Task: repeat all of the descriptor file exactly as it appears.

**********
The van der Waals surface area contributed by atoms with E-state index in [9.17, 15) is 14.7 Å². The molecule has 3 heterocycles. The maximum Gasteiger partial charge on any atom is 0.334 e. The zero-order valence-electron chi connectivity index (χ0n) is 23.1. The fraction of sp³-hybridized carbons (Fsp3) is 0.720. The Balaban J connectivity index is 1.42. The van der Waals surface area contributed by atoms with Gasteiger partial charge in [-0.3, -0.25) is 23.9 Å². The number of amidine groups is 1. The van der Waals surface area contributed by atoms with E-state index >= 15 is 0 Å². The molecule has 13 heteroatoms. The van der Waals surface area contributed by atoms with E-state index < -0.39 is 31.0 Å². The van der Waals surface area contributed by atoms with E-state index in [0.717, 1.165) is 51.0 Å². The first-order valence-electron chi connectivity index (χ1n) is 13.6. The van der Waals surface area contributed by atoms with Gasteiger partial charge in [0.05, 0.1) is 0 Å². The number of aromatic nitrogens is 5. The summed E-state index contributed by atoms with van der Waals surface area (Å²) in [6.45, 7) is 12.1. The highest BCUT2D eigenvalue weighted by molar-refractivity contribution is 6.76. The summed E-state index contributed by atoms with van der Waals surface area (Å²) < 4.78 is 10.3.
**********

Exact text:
The van der Waals surface area contributed by atoms with E-state index in [9.17, 15) is 14.7 Å². The molecule has 3 heterocycles. The maximum Gasteiger partial charge on any atom is 0.334 e. The zero-order valence-electron chi connectivity index (χ0n) is 23.1. The fraction of sp³-hybridized carbons (Fsp3) is 0.720. The Balaban J connectivity index is 1.42. The van der Waals surface area contributed by atoms with Gasteiger partial charge in [-0.3, -0.25) is 23.9 Å². The number of amidine groups is 1. The van der Waals surface area contributed by atoms with E-state index >= 15 is 0 Å². The molecule has 13 heteroatoms. The van der Waals surface area contributed by atoms with E-state index < -0.39 is 31.0 Å². The van der Waals surface area contributed by atoms with E-state index in [0.717, 1.165) is 51.0 Å². The first-order valence-electron chi connectivity index (χ1n) is 13.6. The van der Waals surface area contributed by atoms with Gasteiger partial charge in [0.05, 0.1) is 0 Å². The number of aromatic nitrogens is 5. The summed E-state index contributed by atoms with van der Waals surface area (Å²) in [6.45, 7) is 12.1. The highest BCUT2D eigenvalue weighted by molar-refractivity contribution is 6.76. The summed E-state index contributed by atoms with van der Waals surface area (Å²) < 4.78 is 10.3.